Interest is building in uranium, and in this wire, Greg Peel discusses the third highest monthly volume on record, spot prices up 14% year on year, and uncertainties on both sides of the market. Show More
The spot uranium price ticked up again last week and growing 2019 demand suggests further upside. In this wire, Greg Peel discusses improving prices, the US conundrum, and new reactors for Japan. Show More
After being grilled by the Royal Commission, the outlook for AMP (AMP) has become swamped by conjecture regarding possible regulatory changes and punishments that may be meted out to the financial advice industry. Eva Brocklehurst asks: Where to from here? Show More
What if I told you you have the chance to buy into an investment that generates on average a return of circa 25% per annum, significantly above the market in Australia, while also high returning during periods of share market turmoil; say high single digit when European banks and Greece... Show More
It is a fact not often highlighted by investors in energy and mining stocks, but financial market participants tend to treat producers of crude oil and natural gas more favourably than they do mining stocks. Show More
Let's be brutally honest about this: too many investors, both professional and retail, have been focusing on finding value among (apparently) cheaply-priced equities during a time when the share market was making a decisive swing in the opposite direction. Show More
The share market is, above anything else, a mix of conflicting emotions, in particular when assessed on a short term scale. Sometimes even a hint of potential risk on the horizon can set off a stampede of money fleeing onto the sidelines, as has happened on many an occasion, but... Show More
Something fundamentally has changed in the Australian share market and I believe the early beginnings of it can be traced back to late 2012/early 2013. Show More
According to the ruling view that is on display daily on Finance TV and in mainstream newspapers, not to mention the many blogs and other forms of finance commentary on the Internet and on social platforms, inflation is back and the world needs to prepare for much higher bond yields. Show More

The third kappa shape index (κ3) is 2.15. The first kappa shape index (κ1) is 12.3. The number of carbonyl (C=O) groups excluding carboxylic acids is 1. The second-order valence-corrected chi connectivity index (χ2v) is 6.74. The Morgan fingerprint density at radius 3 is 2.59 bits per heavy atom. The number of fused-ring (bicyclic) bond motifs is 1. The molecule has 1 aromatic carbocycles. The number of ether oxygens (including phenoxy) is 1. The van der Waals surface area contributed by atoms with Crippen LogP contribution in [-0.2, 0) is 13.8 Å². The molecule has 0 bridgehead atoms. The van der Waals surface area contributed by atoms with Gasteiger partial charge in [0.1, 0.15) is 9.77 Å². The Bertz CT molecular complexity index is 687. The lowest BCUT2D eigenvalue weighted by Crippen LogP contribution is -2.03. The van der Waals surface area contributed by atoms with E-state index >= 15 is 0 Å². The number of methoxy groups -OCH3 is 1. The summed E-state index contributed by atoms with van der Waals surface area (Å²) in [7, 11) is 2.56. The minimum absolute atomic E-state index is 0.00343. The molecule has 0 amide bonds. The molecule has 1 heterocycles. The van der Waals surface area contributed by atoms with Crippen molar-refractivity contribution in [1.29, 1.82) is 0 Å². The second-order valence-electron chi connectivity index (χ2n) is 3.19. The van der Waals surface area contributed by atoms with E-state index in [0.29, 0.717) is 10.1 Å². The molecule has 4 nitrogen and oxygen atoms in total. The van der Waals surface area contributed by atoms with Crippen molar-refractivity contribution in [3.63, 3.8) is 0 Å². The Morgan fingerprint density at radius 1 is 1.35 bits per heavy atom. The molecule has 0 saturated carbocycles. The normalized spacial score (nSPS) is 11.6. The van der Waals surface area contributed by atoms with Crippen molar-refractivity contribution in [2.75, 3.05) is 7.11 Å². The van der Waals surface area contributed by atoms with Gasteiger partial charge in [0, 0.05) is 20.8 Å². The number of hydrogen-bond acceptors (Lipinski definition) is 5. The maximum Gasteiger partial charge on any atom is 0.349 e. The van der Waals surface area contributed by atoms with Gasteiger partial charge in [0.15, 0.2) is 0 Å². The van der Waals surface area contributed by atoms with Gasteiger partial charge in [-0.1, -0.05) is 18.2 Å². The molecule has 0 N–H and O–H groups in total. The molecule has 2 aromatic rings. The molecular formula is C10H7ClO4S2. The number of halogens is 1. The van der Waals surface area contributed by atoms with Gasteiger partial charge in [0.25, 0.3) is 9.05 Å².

Analysis of past reporting seasons suggests those who manage to deliver a positive market beat are most likely to continue enjoying positive momentum for up to three months after their results. Show More
Welcome to the FNArena Reporting Season Monitor for the February result season 2018. The Monitor reports ratings and consensus price target changes, along with brief summaries of the collective responses, from FNArena database brokers for each of the 300+ stocks. Week 3 is now available below with 216 stocks now... Show More
Welcome to the FNArena Reporting Season Monitor for the February result season 2018. The Monitor reports ratings and consensus price target changes, along with brief summaries of the collective responses, from FNArena database brokers for each of the 300+ stocks. Week 2 is now available below with 85 stocks now... Show More
Welcome to the FNArena Reporting Season Monitor for the February result season 2018. The Monitor reports ratings and consensus price target changes, along with brief summaries of the collective responses, from FNArena database brokers for each of the 300+ stocks. Week 1 is now available with coverage of 30 stocks. Show More
The February corporate reporting season in Australia takes place against a background of global equities going through a 'Risk Off' phase with Wall Street correcting from dizzying highs. Show More
On my assessment, what we are witnessing here is the gradual but undeniable impact from technological disruption, regulatory scrutiny and increased competition; factors that within the Australian context were always going to impact hardest on sectors that not so long ago were dominated by well-entrenched duopolies that are by now... Show More
It is a popular sport around the traps of the Australian share market to tear down popular growth stocks trading on high Price Earnings (PE) multiples. But as I like to repeat, time and time again, Price-Earnings multiples are misunderstood by most investors and equally so by most analysts and... Show More
The difference in internal market dynamics in Australia and the USA was almost perfectly illustrated by market updates from Amazon overseas and from ANZ Bank ((ANZ)) in the local market. Show More
It appears funds managers in Australia found themselves with too much cash on deposit, and with no weakness in September. The industry thus decided it's best to start moving some of that cash into the local share market. Show More
2017 is the first year of global synchronised growth post 2011 and 2018 is expected to at least extend the positive global momentum, so why haven't share prices of miners and energy producers performed better than they have thus far this year? Show More
Shares in Ramsay Health Care (RHC) have found the going tougher, and not just in recent weeks. Open up a long term price chart and there's an argument to be made things started to become a little hairier in 2015, which essentially marked a flat year in a multi-year steep... Show More
To Alan: Thnx. This is what my personal research is all about; working out what effectively works in the share market over an extended period of time, not copying what everybody says should work